Ceramic Brake Pads Vs. Semi-Metallic

by Dennis Hartman
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Image by Flickr.com, courtesy of Nam Nguyen

The braking system is one of the most important parts of an automobile. Brakes are integral to vehicle safety as well as performance. Like most vehicle systems, brakes also require occasional service, including the replacement of brake pads, which wear down with use. While most new cars come with semi-metallic brake pads, other types of pads are available from aftermarket auto manufacturers that may work better for certain drivers.


For decades few decisions were made when choosing replacement brake pads. Semi-metallic and asbestos-based pads were used interchangeably and performed in a similar way. As health concerns led to a decline in the use of asbestos pads, newer materials, including ceramic, were used instead. The appearance of ceramic brake pads as a common aftermarket option began in the 1990s. Today several different types of ceramic pads are available, along with a range of semi-metallic and other options.


Semi-metallic brake pads are composed of various metal bits, along with a bonding material to hold the pieces together and give the brake pad its structure. The metals used can include anything from steel wool to bits of metal wire and iron dust. Graphite and copper are also commonly used. In general, semi-metallic pads contain between 30 and 65 percent metal. So-called low-metallic pads are similar but use less metal in their construction. Ceramic brake pads are made mostly of ceramic fibers and may also contain a small amount of metal.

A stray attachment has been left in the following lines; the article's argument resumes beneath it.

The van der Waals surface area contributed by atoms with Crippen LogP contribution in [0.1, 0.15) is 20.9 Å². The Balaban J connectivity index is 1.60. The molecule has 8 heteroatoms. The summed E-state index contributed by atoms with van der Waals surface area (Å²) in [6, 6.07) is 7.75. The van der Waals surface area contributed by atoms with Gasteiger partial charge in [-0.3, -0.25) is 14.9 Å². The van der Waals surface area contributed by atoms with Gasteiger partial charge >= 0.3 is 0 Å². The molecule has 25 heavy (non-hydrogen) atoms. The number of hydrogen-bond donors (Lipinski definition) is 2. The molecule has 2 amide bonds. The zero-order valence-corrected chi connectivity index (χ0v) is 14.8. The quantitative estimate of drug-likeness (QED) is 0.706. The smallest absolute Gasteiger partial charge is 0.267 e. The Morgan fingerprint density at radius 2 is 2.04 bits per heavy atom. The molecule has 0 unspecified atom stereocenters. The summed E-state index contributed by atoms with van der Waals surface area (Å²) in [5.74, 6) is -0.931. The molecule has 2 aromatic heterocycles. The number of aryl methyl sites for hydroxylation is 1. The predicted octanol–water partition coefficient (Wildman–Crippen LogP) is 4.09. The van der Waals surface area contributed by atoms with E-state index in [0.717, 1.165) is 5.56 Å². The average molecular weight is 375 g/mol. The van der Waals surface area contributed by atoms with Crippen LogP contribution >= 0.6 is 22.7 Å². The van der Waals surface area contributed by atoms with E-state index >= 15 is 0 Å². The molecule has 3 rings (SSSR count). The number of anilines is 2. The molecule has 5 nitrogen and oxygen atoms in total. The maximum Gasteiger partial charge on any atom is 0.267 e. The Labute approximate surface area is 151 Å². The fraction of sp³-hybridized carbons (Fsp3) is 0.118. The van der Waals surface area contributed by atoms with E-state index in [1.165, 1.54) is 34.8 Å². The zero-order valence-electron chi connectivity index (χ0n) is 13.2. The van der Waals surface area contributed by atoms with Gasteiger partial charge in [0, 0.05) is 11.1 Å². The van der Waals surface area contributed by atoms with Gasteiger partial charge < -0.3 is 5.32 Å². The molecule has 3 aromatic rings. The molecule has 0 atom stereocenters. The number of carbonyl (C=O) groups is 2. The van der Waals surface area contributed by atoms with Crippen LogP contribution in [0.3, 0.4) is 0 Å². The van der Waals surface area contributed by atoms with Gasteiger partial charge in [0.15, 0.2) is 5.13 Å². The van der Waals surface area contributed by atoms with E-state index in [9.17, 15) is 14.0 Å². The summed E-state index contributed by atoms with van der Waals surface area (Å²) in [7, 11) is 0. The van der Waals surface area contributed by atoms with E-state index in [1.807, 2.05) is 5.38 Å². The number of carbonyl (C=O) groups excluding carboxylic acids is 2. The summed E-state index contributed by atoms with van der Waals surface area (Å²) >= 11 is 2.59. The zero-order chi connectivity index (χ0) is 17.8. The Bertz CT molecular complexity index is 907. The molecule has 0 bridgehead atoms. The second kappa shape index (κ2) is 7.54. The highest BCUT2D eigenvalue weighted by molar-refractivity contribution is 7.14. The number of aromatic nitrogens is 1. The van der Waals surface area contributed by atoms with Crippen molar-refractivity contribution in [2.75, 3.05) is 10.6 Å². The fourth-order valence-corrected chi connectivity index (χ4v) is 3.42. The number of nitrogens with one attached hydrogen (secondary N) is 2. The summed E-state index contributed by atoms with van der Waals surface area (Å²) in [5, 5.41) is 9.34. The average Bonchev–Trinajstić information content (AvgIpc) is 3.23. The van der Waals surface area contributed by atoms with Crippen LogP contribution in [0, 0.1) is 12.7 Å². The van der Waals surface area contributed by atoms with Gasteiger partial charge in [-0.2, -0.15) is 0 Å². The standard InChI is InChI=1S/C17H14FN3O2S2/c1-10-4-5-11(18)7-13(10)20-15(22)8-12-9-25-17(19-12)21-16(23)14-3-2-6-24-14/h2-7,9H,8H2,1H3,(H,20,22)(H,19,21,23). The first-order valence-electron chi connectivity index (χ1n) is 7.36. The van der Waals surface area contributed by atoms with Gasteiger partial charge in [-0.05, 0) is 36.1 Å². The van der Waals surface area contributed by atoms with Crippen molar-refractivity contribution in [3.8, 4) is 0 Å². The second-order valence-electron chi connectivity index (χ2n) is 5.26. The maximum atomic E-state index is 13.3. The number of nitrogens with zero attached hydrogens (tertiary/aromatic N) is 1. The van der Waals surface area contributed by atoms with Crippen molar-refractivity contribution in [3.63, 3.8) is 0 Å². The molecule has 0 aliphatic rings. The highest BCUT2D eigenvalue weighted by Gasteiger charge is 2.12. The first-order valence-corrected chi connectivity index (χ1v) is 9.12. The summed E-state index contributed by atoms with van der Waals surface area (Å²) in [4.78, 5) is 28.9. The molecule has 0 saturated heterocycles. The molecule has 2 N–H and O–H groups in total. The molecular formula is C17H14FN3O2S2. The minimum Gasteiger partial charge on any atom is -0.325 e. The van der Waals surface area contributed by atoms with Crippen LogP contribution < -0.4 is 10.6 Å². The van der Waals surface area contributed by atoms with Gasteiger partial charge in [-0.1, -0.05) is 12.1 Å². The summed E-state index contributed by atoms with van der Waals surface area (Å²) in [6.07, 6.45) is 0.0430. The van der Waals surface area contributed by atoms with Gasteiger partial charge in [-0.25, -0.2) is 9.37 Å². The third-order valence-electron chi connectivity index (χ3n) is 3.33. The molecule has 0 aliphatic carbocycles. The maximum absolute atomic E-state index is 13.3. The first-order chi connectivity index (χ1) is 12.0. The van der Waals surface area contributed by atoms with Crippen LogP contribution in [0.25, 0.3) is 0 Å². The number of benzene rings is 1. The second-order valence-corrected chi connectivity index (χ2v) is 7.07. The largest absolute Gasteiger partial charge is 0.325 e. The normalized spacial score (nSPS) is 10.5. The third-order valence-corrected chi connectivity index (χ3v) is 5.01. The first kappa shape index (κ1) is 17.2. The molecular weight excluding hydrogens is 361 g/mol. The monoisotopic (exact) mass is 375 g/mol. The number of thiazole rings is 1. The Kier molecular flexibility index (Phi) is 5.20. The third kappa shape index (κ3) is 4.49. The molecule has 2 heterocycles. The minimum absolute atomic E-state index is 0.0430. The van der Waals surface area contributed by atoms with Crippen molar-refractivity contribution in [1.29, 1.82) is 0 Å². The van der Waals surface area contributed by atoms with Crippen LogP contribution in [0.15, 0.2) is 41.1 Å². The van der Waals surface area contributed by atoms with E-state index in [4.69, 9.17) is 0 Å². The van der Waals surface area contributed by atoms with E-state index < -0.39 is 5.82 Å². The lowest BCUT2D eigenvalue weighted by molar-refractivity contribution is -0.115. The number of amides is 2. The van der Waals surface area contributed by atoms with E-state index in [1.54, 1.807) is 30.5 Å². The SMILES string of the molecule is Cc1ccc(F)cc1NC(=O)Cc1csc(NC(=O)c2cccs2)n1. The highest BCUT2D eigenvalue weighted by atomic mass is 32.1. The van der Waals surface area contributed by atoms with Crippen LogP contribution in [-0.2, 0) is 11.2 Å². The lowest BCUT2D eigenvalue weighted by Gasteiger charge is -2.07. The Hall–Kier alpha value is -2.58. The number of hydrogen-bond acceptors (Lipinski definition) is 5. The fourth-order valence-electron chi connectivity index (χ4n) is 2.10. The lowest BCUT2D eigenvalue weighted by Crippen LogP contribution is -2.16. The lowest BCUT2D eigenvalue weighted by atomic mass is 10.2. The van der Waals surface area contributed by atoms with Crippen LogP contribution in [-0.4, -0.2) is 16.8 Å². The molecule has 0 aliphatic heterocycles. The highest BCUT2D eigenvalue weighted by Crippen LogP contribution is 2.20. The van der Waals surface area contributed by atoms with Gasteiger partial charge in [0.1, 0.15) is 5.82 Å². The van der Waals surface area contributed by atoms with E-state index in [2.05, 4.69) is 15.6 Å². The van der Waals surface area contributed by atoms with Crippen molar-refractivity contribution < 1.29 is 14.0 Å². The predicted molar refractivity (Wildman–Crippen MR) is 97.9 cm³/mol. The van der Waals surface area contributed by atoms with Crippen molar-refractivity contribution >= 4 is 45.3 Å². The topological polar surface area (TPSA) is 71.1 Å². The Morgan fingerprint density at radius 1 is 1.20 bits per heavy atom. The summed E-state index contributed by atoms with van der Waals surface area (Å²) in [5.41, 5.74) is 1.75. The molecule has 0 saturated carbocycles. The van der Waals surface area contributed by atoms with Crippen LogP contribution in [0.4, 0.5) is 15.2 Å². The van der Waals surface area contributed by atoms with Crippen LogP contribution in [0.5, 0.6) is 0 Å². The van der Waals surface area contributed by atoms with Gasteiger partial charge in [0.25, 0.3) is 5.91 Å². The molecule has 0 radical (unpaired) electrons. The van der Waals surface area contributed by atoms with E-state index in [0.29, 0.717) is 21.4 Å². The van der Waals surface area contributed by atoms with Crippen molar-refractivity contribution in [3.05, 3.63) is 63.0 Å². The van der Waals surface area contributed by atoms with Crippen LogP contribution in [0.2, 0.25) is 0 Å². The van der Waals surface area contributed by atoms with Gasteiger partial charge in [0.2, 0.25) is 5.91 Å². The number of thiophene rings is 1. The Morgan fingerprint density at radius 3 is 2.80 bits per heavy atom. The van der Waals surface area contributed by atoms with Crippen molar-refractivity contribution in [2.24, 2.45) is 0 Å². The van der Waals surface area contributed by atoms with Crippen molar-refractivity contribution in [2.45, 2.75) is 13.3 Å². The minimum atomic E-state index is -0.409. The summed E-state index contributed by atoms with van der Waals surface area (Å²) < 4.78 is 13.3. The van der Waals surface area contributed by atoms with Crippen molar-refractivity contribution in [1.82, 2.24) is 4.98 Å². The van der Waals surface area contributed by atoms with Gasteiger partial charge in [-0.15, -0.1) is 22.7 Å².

Ceramic and semi-metallic brake pads are used in the same way once inserted into a car's braking system. Brake pads are used on disc brakes, which use the pads to squeeze a spinning disc rotor. The pads are attached to a caliper that closes as the brake pedal is depressed inside the car. The pads produce friction and intense heat by rubbing against the spinning disc, thus slowing or stopping the car. Over time the pads wear down and become brake dust which coats the inside of the wheel or is discharged onto the road. Once they wear down enough, the pads must be replaced.


Ceramic and semi-metallic brake pads have certain advantages over other types of pads. Semi-metallic pads are inexpensive and provide excellent transfer of heat away from the rotor. This helps prevent against warping of the rotor, which can occur when the rotor is overheated. In addition, semi-metallic brake pads are hard and wear down slowly. Ceramic brake pads are softer and so put less wear on the rotor's surface. They are also quiet and are good at producing smooth friction for consistent stopping.


Both types of brake pads also have certain disadvantages. Ceramic pads are more expensive and, because they are so soft, wear down more quickly. They also subject the rotor to more heat. Semi-metallic pads may wear down the rotor itself more quickly, requiring it to eventually be replaced. They can also be noisy, since they contain metal shards that will come into contact with the rotor once they are exposed on the surface of the brake pad. This will produce noise until either the metal shard in the pad, or the rotor itself, wears down sufficiently.

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